Newsbites: Claudius! Oz! Iron! Lantern! Aronofsky! Munich!

Time for a few quick updates.

1. Jim Sheridan — the Irish director of My Left Foot (1989), In the Name of the Father (1993), In America (2002) and the upcoming remake of Susanne Bier’s Brothers (2004) — is looking at another possible remake: a big-screen adaptation of I, Claudius, the Robert Graves novel that was previously turned into a famous BBC mini-series in 1976. Josef von Sternberg also tried to make a big-screen version of this story starring Charles Laughton in 1937, but the project was cancelled in mid-shoot for various reasons. Sheridan will write the screenplay for the new version with longtime collaborator Nye Heron. — Hollywood Reporter

2. Natalie Portman has directed a couple of short films so far, and now she has plans to make her first feature — in Hebrew! Portman, who was born in Jerusalem, plans to direct an adaptation of Amos Oz’s memoir A Tale of Love and Darkness, “set in Jerusalem’s war-torn streets of the 1950s and 1960s.” — Variety

3. Jon Favreau has plans for not just one, but two, sequels to Iron Man. He also has some thoughts on Marvel’s plans for an Avengers cross-over movie, and the “challenge” of ensuring that “tech-based” characters like Iron Man and the Incredible Hulk will feel like they’re in the “same world” as the more supernatural or mystical characters like Thor. — ComingSoon.net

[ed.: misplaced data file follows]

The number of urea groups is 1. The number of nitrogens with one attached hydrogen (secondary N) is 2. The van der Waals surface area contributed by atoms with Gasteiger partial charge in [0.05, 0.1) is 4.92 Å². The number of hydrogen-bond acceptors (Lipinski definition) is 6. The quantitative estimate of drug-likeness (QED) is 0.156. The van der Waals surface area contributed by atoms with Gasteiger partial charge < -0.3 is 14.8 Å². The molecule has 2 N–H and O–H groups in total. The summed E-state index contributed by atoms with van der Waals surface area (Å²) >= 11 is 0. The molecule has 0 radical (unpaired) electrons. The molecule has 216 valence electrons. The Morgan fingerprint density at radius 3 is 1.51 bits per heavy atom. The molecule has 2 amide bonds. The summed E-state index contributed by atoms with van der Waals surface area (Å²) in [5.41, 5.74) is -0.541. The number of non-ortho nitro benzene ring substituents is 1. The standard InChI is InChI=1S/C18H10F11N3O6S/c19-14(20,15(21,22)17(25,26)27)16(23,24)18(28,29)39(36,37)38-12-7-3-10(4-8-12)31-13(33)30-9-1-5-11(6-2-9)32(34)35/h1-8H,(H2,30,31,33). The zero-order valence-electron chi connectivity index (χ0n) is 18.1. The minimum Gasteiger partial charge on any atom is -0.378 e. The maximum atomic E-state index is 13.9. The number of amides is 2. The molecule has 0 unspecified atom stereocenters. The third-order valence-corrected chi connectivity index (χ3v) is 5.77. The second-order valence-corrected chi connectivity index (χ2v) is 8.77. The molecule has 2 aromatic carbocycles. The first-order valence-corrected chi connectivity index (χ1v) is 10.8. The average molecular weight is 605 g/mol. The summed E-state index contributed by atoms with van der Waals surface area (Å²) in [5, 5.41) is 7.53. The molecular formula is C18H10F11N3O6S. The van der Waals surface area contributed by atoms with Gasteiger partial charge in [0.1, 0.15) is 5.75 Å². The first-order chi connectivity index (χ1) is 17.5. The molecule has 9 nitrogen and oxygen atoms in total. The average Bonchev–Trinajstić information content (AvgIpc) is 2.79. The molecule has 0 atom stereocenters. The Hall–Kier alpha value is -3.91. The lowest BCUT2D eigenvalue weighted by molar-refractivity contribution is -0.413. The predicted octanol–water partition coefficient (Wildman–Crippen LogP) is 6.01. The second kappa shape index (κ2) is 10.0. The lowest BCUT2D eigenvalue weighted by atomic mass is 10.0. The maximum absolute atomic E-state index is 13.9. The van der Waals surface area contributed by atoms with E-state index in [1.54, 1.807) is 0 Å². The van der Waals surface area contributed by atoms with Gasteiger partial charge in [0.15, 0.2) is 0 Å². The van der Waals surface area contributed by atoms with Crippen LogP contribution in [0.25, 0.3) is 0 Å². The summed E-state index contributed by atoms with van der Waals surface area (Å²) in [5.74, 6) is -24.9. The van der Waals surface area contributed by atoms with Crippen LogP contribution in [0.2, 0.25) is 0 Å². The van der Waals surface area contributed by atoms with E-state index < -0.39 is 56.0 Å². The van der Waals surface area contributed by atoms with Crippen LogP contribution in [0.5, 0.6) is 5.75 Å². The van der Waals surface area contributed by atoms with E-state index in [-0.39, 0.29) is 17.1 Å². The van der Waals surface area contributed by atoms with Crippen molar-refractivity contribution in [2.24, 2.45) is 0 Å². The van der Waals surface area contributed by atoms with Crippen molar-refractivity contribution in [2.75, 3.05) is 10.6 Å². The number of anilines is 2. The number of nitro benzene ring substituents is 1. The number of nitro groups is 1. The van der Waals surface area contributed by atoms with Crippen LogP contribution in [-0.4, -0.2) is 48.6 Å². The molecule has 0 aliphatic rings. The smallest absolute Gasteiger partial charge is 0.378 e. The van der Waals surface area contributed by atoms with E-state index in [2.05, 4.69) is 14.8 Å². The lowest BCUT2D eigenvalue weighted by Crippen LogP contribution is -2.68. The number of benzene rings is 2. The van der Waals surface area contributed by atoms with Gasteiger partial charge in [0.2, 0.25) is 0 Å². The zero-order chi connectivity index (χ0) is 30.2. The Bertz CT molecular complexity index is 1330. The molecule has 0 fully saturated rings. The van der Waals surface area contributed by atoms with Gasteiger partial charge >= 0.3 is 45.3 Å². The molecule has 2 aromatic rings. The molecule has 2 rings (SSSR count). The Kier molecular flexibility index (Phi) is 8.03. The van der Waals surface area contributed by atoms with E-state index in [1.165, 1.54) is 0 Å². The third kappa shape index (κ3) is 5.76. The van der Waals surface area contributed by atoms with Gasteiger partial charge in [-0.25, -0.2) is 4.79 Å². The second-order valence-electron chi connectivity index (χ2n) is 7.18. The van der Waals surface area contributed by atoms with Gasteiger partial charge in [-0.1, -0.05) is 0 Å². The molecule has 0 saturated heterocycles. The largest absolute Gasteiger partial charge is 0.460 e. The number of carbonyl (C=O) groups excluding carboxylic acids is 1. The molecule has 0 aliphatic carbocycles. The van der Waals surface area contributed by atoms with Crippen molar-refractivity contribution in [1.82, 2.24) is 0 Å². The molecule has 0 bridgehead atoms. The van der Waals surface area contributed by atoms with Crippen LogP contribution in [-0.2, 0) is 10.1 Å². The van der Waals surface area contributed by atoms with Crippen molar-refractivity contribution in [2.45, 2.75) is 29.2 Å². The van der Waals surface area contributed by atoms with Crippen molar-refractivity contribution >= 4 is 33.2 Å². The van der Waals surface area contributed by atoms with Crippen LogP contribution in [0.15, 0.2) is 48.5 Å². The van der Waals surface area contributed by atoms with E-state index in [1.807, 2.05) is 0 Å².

4. Green Lantern is in rewrites. — MTV Splash Page

5. Darren Aronofsky, out promoting The Wrestler and celebrating his film’s recent victory at the Venice Film Festival, talks a bit about his plans for RoboCop and Noah. — SlashFilm

6. Former Czech president Vaclav Havel and director Milos Forman — a fellow Czech who won Oscars for directing One Flew over the Cuckoo’s Nest (1975) and Amadeus (1984) — are “working on a screenplay about the Munich Agreement in 1938 and Hitler’s annexation of the Sudetenland, a point in history seen by some as having parallels with Russia’s recent invasion of Georgia.” The screenplay will be based on Georges-Marc Benamou’s Le Fantome de Munich. — Variety

About Peter T. Chattaway

Peter T. Chattaway was the regular film critic for BC Christian News from 1992 to 2011. In addition to his award-winning film column for that paper, his news and opinion pieces have appeared in such publications as Books & Culture, Christianity Today, Bible Review and the Vancouver Sun. He has also contributed essays to the books Re-Viewing The Passion: Mel Gibson’s Film and Its Critics (Palgrave Macmillan, 2004), Scandalizing Jesus?: Kazantzakis’s The Last Temptation of Christ Fifty Years on (Continuum, 2005) and The Bible in Motion: A Handbook of the Bible and Its Reception in Film (De Gruyter, 2016).


CLOSE | X

HIDE | X